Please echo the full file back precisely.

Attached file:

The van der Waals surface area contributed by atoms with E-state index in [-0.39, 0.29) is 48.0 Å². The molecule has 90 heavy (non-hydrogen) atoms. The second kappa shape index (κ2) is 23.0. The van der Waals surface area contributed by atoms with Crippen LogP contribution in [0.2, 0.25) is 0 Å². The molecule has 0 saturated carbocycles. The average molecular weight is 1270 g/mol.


The van der Waals surface area contributed by atoms with E-state index in [-0.39, 0.29) is 48.0 Å². The molecule has 90 heavy (non-hydrogen) atoms. The second kappa shape index (κ2) is 23.0. The van der Waals surface area contributed by atoms with Crippen LogP contribution in [0.2, 0.25) is 0 Å². The molecule has 0 saturated carbocycles. The average molecular weight is 1270 g/mol.